GLP-1 receptor agonists are a class of antidiabetic drugs originally developed for type 2 diabetes. It activates GLP-1 receptors to reduce blood sugar and energy intake, mimicking the effects of GLP-1 released from the intestines after eating. These include: inhibiting glucagon secretion, promoting insulin release, and slowing gastric emptying and increasing satiety. However, some cardiovascular safety profiles have not yet been successfully demonstrated. Here we introduce a potent GLP-1 analogue, Lixisenatide. It is effective in reducing glycated hemoglobin levels in patients with type 2 diabetes by reducing fasting and postprandial blood sugar levels.

Lixisenatide serves as a GLP-1 agonist, can effectively increase insulin secretion and lower blood sugar.

Lixisenatide (3-10 μg/kg; ip; single dose) increases insulin secretion, promotes gastric emptying, activates vagal nerve activity, and brain c-Fos activity in diabetic mice fed different types of high-fat diets. Resulting in a decrease in blood glucose in a naive, chronically vagotomized, GLP-1 receptor knockout (KO) mouse model.

Lixisenatide also has anti-inflammatory, neuroprotective, and renoprotective activities. Downregulate pro-inflammatory cytokines and block cell signaling pathways to inhibit inflammatory responses. For example, (10-20 μM, 48 h) inhibits the activation of IL-1β pro-inflammatory pathways and the expression of IL-1β-induced MMPs in fibroblast-like synoviocytes. Lixisenatide (100 μM, 24 h) alleviates the 25-35-activated AktMEK1/2 pathway in hippocampal cells and also inhibits Aβ25-35-induced cytotoxicity. Lixisenatide (1 nmol/kg/day, ip, 14 days) is renoprotective in experimental early diabetic nephropathy in an in vivo model. In mice, it (10 μg/kg/day, sc, 1 month) reduces atherosclerotic burden and systemic inflammation.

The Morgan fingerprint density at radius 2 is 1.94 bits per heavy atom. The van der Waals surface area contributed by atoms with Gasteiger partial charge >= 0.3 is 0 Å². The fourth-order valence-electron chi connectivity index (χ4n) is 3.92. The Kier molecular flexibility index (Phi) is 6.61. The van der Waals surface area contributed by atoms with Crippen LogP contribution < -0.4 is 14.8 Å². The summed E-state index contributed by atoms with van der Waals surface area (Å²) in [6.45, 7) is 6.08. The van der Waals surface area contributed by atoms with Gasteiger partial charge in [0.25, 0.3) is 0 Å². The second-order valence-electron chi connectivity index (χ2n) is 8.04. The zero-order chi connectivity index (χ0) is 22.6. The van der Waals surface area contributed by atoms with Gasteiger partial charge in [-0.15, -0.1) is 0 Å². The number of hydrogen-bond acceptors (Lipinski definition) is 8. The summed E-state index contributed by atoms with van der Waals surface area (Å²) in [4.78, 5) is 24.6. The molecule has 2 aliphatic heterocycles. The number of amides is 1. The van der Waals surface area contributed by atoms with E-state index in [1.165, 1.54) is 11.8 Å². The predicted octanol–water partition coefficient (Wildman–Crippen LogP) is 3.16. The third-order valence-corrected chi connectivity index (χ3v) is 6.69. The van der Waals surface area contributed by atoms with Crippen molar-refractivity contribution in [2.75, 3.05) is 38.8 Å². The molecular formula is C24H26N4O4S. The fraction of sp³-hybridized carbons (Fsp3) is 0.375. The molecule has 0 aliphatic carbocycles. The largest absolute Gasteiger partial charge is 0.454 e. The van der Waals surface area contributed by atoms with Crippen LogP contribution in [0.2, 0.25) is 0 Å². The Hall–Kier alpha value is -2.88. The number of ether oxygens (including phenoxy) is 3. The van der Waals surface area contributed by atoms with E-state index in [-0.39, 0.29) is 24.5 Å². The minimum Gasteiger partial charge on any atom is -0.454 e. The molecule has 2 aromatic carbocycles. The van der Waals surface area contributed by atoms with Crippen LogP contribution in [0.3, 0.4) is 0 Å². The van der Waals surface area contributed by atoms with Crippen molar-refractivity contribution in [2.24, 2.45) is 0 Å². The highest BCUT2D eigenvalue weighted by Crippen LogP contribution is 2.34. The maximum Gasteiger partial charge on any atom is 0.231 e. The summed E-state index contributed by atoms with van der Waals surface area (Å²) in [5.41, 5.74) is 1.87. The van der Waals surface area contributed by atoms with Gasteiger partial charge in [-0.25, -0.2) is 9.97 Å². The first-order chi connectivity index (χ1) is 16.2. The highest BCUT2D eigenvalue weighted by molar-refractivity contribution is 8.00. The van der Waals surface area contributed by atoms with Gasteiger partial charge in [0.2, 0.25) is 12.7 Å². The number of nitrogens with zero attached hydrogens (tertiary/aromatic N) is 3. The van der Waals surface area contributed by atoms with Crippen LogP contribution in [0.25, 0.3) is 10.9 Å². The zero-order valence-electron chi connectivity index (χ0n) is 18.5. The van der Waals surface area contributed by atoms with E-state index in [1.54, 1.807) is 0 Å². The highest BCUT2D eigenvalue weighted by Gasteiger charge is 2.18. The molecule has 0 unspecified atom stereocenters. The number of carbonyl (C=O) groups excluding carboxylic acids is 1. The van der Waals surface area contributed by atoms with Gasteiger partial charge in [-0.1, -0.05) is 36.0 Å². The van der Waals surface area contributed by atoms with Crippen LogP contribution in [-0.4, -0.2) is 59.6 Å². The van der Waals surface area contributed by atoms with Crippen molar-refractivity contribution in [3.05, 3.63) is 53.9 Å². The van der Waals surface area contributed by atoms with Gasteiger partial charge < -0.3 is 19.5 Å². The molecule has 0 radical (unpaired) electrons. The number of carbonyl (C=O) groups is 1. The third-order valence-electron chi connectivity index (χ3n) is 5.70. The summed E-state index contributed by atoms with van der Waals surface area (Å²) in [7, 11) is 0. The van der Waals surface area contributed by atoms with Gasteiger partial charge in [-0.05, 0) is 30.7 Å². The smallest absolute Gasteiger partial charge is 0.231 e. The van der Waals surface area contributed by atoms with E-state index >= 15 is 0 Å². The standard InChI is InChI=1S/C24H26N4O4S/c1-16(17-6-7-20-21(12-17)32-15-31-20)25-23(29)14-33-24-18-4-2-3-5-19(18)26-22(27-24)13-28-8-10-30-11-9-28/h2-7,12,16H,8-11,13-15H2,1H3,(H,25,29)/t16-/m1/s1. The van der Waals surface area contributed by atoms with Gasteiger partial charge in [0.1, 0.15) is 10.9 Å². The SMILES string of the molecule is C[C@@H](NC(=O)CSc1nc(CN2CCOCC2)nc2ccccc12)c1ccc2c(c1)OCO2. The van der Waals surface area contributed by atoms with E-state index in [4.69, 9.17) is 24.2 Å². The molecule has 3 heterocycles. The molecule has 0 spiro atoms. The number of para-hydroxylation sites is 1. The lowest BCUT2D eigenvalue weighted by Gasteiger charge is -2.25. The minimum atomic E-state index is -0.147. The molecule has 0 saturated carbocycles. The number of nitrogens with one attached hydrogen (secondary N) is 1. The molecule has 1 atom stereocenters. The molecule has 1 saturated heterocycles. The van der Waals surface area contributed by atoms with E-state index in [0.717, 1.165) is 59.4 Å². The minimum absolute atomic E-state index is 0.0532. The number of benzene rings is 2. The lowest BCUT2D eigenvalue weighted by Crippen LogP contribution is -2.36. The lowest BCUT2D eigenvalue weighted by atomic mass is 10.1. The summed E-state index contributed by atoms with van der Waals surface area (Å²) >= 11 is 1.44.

In summary, Lixisenatide is a versatile GLP-1 agonist with glycemic, anti-inflammatory activity, and neuroprotective effects.


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